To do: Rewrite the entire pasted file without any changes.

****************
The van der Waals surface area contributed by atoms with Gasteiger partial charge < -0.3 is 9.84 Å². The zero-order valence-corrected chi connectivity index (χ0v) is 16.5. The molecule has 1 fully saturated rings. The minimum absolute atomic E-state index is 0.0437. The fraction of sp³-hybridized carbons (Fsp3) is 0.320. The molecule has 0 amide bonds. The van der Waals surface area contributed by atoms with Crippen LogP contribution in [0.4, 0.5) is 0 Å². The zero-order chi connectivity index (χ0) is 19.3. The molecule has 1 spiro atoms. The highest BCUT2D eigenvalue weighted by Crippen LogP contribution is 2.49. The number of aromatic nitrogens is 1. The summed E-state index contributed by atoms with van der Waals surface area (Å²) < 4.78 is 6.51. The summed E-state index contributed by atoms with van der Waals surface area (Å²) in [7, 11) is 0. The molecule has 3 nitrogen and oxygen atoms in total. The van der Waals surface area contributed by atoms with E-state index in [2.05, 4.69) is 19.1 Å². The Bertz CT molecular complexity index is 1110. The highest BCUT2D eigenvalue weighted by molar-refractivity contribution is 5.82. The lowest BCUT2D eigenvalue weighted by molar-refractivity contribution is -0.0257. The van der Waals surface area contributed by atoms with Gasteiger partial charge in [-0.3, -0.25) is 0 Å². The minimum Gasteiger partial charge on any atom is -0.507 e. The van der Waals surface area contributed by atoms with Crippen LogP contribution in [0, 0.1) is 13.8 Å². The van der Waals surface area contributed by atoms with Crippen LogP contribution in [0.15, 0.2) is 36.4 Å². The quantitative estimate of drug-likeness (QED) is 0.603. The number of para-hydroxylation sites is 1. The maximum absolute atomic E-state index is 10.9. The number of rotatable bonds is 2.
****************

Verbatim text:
The van der Waals surface area contributed by atoms with Gasteiger partial charge < -0.3 is 9.84 Å². The zero-order valence-corrected chi connectivity index (χ0v) is 16.5. The molecule has 1 fully saturated rings. The minimum absolute atomic E-state index is 0.0437. The fraction of sp³-hybridized carbons (Fsp3) is 0.320. The molecule has 0 amide bonds. The van der Waals surface area contributed by atoms with Crippen LogP contribution in [0.4, 0.5) is 0 Å². The zero-order chi connectivity index (χ0) is 19.3. The molecule has 1 spiro atoms. The highest BCUT2D eigenvalue weighted by Crippen LogP contribution is 2.49. The number of aromatic nitrogens is 1. The summed E-state index contributed by atoms with van der Waals surface area (Å²) < 4.78 is 6.51. The summed E-state index contributed by atoms with van der Waals surface area (Å²) in [7, 11) is 0. The molecule has 3 nitrogen and oxygen atoms in total. The van der Waals surface area contributed by atoms with E-state index in [2.05, 4.69) is 19.1 Å². The Bertz CT molecular complexity index is 1110. The highest BCUT2D eigenvalue weighted by molar-refractivity contribution is 5.82. The lowest BCUT2D eigenvalue weighted by molar-refractivity contribution is -0.0257. The van der Waals surface area contributed by atoms with Gasteiger partial charge in [-0.3, -0.25) is 0 Å². The minimum Gasteiger partial charge on any atom is -0.507 e. The van der Waals surface area contributed by atoms with Crippen LogP contribution in [0, 0.1) is 13.8 Å². The van der Waals surface area contributed by atoms with Crippen LogP contribution in [0.15, 0.2) is 36.4 Å². The quantitative estimate of drug-likeness (QED) is 0.603. The number of para-hydroxylation sites is 1. The maximum absolute atomic E-state index is 10.9. The number of rotatable bonds is 2.